Google announced on Saturday that the company is launching a new cross-device software development kit (SDK). According to the company, the development kit contains the tools developers need to make their apps work on Android. This kit will ensure that the apps will work well on different Android devices and will eventually work on non-Android smartphones, tablets, TVs, cars, etc. The cross-device SDK should allow developers to do three key things with their apps. The three things includes discover nearby devices, establish secure connections between devices, and host the app’s experience across multiple devices.
According to Google, its cross-device SDK uses Wi-Fi, Bluetooth, and Ultra Wideband to provide multi-device connectivity support. Google describes various use cases for the cross-device SDK in its blog post, and it looks like it can come in handy in many situations. For example, the cross-device SDK can let multiple users on different devices choose food from a menu when ordering together. It can also let users start where the article left off when switching from phone to tablet. In fact, it can even allow in-car passengers to share specific map locations with the vehicle’s navigation system.
Cross-device SDK feels like Nearby Share
It almost sounds like an extension to the Nearby Share feature that enables Android users to transfer files to Chrome OS and other devices running Android. In April of this year, well-known developer Mishaal Rahman discovered Google’s upcoming “Nearby Share” update, which will allow users to quickly share files on devices signed into Google. Google also said during its CES 2022 keynote that the company will bring Nearby Sharing to Windows devices later this year.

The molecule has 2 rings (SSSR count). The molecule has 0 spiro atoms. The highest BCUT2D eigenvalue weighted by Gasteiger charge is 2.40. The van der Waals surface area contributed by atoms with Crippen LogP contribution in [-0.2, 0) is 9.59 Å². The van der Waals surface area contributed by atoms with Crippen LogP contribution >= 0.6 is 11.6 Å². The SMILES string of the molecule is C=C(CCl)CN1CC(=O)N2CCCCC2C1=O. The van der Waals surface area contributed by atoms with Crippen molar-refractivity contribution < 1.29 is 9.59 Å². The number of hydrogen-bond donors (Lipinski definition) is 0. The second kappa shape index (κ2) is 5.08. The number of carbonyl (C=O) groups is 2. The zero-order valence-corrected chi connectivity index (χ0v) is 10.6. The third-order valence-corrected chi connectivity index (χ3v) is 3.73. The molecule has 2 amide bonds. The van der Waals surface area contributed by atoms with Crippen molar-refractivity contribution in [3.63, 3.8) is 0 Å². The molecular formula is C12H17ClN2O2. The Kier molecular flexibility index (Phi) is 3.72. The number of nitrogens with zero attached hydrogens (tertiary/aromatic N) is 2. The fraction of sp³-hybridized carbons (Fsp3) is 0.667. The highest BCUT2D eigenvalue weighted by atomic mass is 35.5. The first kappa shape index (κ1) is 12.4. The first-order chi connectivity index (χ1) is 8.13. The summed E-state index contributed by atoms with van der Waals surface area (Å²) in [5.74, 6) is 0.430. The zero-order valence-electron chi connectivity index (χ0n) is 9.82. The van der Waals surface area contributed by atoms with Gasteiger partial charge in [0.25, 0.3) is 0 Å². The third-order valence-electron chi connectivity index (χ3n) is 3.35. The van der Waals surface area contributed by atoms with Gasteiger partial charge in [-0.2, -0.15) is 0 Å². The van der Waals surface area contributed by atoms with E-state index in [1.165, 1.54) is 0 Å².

The latest cross-device SDK is currently only available in the developer preview and is now only available on Android phones and tablets. Google eventually hopes to expand support to “other Android interfaces and non-Android operating systems,” including iOS and Windows, but there’s no specific timeline yet. Since the feature is still in its early stages, we may not see apps running across devices between iOS and Android anytime soon.
Google exposes largest DDoS attack ever
In June this year, Cloudflare confirmed that there was the largest HTTPS distributed denial of service (DDoS) attack in history, but it successfully blocked the record-breaking attack before any real damage occurred. The company revealed that it recorded DDoS attacks of 26 million requests per second. Google just reported that they discovered a massive DDOS attack in an attempt to shut down its Cloud Armor customer service, peaking at 46 million requests per second, or 176.92% of the previous record. This makes it the largest seven-layer DDoS attack ever reported.
At peak times, this attack was equivalent to a full day of Wikipedia traffic in 10 seconds, so being able to defend against such a powerful DDoS attack is an incredible feat, Google explains. According to reports, Google Cloud Armor regularly protects applications (Layer 7) and websites from such internet attacks by using load balancing technology, keeping web services running even in the face of these challenges.
Google Cloud Armor claims to support more than 1 million query requests per second, but this time they managed to handle 46 million times per second of the load. This is way more than it handles on a normal day. Google reports that Cloud Armor successfully detected the DDoS attack and recommended a rule to customers to block the attack, which worked well. A few minutes later, after the attacker realized the attack had failed, data requests dropped. However, Google points out that the number of DDoS attacks has grown exponentially and is being delivered by a large number of malicious bots, so this record may not hold for long.